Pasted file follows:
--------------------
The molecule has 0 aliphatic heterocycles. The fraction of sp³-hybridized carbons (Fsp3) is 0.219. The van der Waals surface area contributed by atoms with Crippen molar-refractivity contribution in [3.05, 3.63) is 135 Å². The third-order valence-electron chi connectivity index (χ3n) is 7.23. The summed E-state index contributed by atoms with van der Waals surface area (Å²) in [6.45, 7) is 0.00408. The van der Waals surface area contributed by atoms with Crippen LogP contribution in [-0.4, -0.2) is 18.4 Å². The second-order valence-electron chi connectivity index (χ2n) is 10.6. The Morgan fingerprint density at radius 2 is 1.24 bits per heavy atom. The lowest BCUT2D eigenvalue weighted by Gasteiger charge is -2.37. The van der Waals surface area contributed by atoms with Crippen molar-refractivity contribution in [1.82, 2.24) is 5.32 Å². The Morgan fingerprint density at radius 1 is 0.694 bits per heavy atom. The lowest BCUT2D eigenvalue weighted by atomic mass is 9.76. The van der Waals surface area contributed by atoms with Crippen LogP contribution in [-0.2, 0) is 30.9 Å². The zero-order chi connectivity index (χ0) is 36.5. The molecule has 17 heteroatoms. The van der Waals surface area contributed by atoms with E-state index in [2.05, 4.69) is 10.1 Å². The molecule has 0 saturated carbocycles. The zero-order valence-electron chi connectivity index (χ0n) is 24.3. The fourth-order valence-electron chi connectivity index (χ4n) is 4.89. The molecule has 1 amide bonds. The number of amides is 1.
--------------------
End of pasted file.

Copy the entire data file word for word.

The molecule has 0 aliphatic heterocycles. The fraction of sp³-hybridized carbons (Fsp3) is 0.219. The van der Waals surface area contributed by atoms with Crippen molar-refractivity contribution in [3.05, 3.63) is 135 Å². The third-order valence-electron chi connectivity index (χ3n) is 7.23. The summed E-state index contributed by atoms with van der Waals surface area (Å²) in [6.45, 7) is 0.00408. The van der Waals surface area contributed by atoms with Crippen LogP contribution in [-0.4, -0.2) is 18.4 Å². The second-order valence-electron chi connectivity index (χ2n) is 10.6. The Morgan fingerprint density at radius 2 is 1.24 bits per heavy atom. The lowest BCUT2D eigenvalue weighted by Gasteiger charge is -2.37. The van der Waals surface area contributed by atoms with Crippen molar-refractivity contribution in [1.82, 2.24) is 5.32 Å². The Morgan fingerprint density at radius 1 is 0.694 bits per heavy atom. The lowest BCUT2D eigenvalue weighted by atomic mass is 9.76. The van der Waals surface area contributed by atoms with Crippen LogP contribution in [-0.2, 0) is 30.9 Å². The zero-order chi connectivity index (χ0) is 36.5. The molecule has 17 heteroatoms. The van der Waals surface area contributed by atoms with E-state index in [2.05, 4.69) is 10.1 Å². The molecule has 0 saturated carbocycles. The zero-order valence-electron chi connectivity index (χ0n) is 24.3. The fourth-order valence-electron chi connectivity index (χ4n) is 4.89. The molecule has 1 amide bonds. The number of amides is 1.